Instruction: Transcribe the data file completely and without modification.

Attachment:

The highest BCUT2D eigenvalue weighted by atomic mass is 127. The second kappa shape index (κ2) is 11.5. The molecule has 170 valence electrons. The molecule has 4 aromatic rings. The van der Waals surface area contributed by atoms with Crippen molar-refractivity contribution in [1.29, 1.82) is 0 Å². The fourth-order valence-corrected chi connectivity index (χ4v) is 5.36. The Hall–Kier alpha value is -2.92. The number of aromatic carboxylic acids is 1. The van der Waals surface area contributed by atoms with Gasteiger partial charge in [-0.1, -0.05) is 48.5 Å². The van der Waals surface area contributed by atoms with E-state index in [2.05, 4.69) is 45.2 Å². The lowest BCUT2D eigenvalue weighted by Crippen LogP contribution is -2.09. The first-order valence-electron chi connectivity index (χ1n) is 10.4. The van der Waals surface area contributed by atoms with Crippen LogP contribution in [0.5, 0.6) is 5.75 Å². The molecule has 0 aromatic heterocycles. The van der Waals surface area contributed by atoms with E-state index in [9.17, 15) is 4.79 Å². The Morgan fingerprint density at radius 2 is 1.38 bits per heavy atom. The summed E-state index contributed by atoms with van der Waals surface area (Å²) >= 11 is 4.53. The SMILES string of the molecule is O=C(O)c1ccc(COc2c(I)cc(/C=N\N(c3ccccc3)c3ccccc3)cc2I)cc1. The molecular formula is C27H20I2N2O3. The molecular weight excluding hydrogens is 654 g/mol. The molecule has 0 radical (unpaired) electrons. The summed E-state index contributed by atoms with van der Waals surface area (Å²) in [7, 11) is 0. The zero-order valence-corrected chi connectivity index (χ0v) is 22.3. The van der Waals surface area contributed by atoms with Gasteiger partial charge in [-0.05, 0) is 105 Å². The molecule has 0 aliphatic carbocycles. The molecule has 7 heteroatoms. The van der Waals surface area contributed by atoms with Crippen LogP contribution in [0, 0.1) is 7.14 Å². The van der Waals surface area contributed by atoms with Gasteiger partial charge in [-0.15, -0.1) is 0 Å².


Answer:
The highest BCUT2D eigenvalue weighted by atomic mass is 127. The second kappa shape index (κ2) is 11.5. The molecule has 170 valence electrons. The molecule has 4 aromatic rings. The van der Waals surface area contributed by atoms with Crippen molar-refractivity contribution in [1.29, 1.82) is 0 Å². The fourth-order valence-corrected chi connectivity index (χ4v) is 5.36. The Hall–Kier alpha value is -2.92. The number of aromatic carboxylic acids is 1. The van der Waals surface area contributed by atoms with Gasteiger partial charge in [-0.1, -0.05) is 48.5 Å². The van der Waals surface area contributed by atoms with E-state index in [2.05, 4.69) is 45.2 Å². The lowest BCUT2D eigenvalue weighted by Crippen LogP contribution is -2.09. The first-order valence-electron chi connectivity index (χ1n) is 10.4. The van der Waals surface area contributed by atoms with Crippen LogP contribution in [0.5, 0.6) is 5.75 Å². The molecule has 0 aromatic heterocycles. The van der Waals surface area contributed by atoms with E-state index in [9.17, 15) is 4.79 Å². The Morgan fingerprint density at radius 2 is 1.38 bits per heavy atom. The summed E-state index contributed by atoms with van der Waals surface area (Å²) >= 11 is 4.53. The SMILES string of the molecule is O=C(O)c1ccc(COc2c(I)cc(/C=N\N(c3ccccc3)c3ccccc3)cc2I)cc1. The molecular formula is C27H20I2N2O3. The molecular weight excluding hydrogens is 654 g/mol. The molecule has 0 radical (unpaired) electrons. The summed E-state index contributed by atoms with van der Waals surface area (Å²) in [7, 11) is 0. The zero-order valence-corrected chi connectivity index (χ0v) is 22.3. The van der Waals surface area contributed by atoms with Gasteiger partial charge in [-0.05, 0) is 105 Å². The molecule has 0 aliphatic carbocycles. The molecule has 7 heteroatoms. The van der Waals surface area contributed by atoms with Crippen LogP contribution in [0, 0.1) is 7.14 Å². The van der Waals surface area contributed by atoms with Gasteiger partial charge in [-0.15, -0.1) is 0 Å².